Sivut kuvina

Juv 1836, 4.0



Entered, according to Act of Congress, in the year 1836, by C. B. SHUTE, in the Clerk's Office of the District Court of Massachusetts.


Ir is doubted whether any person can read this unpretending little volume, without being greatly pleased, both with its plan and execution. Its professed object is to adopt some of the most remarkable incidents and narratives of the Old and New Testaments, to the tastes and capacities of children, by omitting all those details which seemed little suited to their comprehension; or least likely to interest their feelings. In carrying this design into effect, the author has judiciously adopted the story-telling style, as best allied in its structure to that simplicity of composition which is one of the distinguishing features of the Holy Scriptures. The style is plain, correct, and in no small degree, sweet and flowing. What was said of another similar work, by a distinguished critic, may justly be said of this. "There is a soberness and propriety of style, a clearness in the narrative, and impressiveness in the moral instructions, and a tenderness in the persuasive and admonitory parts, that are well suited to the capacities and feelings of


the young. It is no little praise to say, that nothing is over-wrought. No false lights are thrown on the subjects for the sake of effect. A proper demand is made on the sympathies of its little readers, but all is done with a chastened and moderate aim. The stories are never warped from their purpose, for the sake of an ingenious explanation; nor ever exaggerated to display the eloquence of the expositor. The author has gently and gracefully descended to the level of his youthful readers: he first awakens their attention by the selection of his story, and then satisfies the judgment by a judicious reflection, or touches the heart by an affecting appeal."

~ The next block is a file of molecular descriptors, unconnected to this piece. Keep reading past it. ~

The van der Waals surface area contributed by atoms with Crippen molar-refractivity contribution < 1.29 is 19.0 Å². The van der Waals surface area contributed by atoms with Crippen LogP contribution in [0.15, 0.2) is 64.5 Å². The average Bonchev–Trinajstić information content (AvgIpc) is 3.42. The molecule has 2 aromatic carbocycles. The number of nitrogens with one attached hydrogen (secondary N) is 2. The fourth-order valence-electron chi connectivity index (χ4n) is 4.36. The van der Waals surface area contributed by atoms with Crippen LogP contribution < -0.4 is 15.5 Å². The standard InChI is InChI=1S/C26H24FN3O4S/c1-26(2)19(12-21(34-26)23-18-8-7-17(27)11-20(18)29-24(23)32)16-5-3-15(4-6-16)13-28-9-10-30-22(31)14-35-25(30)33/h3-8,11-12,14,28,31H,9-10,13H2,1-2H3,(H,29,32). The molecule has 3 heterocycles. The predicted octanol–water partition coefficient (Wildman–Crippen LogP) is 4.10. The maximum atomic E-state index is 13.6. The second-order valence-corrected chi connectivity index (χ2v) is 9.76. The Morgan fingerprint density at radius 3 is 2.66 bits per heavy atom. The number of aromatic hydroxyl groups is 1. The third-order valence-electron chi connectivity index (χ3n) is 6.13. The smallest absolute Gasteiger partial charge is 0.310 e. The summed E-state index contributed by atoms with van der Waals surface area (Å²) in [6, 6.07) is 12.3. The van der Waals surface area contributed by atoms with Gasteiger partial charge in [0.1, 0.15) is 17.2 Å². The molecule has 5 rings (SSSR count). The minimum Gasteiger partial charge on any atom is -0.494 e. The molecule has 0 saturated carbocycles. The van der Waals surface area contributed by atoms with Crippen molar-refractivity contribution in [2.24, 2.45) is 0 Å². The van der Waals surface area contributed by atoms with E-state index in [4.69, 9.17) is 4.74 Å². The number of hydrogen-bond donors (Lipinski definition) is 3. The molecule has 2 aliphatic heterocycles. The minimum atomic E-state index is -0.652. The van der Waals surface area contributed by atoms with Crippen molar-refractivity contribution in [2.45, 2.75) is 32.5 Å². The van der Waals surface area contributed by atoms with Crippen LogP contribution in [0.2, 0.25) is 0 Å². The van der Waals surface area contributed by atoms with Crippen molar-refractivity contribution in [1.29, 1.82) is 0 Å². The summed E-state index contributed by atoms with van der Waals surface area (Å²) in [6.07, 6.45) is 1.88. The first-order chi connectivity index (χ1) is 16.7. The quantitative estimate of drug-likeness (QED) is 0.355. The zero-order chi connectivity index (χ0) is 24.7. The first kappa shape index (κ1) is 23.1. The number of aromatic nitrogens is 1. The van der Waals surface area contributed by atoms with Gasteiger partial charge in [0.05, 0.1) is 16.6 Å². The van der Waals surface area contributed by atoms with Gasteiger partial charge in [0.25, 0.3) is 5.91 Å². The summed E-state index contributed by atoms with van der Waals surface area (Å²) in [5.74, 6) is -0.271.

These stories are such as any parent, of any evangelical denomination, may safely put into the hands of his child; and that they are carefully directed to the religious as well as moral culture of the youthful mind, he will find satisfactory evidence. Hoping that parents will find this little volume well suited for interesting and instructing the juvenile branches of their families, and praying that it may make wise unto salvation, that large and interesting class of readers for whose use it was designed, it is respectfully submitted.



had more than all which they could really



Indeed they were very happy,—and the gracious God himself sometimes came down from heaven,and talked with them.

But one day, a wicked spirit, whose name was Satan, got into this charming spot, in the form of a serpent,—and he found Eve near the forbidden tree.

And he told her to take and eat of it. He assured her, that if she and Adam should do so, so far from dying, they would become even as God.

This was a dreadful falsehood. We should not forget, that whatever any one may say, contrary to what God has declared in his holy word, cannot be


And they were so foolish, and wicked, as to take and eat of the fruit of the tree, which the good God had strictly forbidden.

And did they gain any thing? O no. No one ever did, or ever can, gain any thing by sin.

They were very unhappy: for Sin always makes people miserable. Their consciences told them how shamefully they had acted towards the good God.

They used to hear the voice of their Maker with joy; but now, when he came into the garden they were filled

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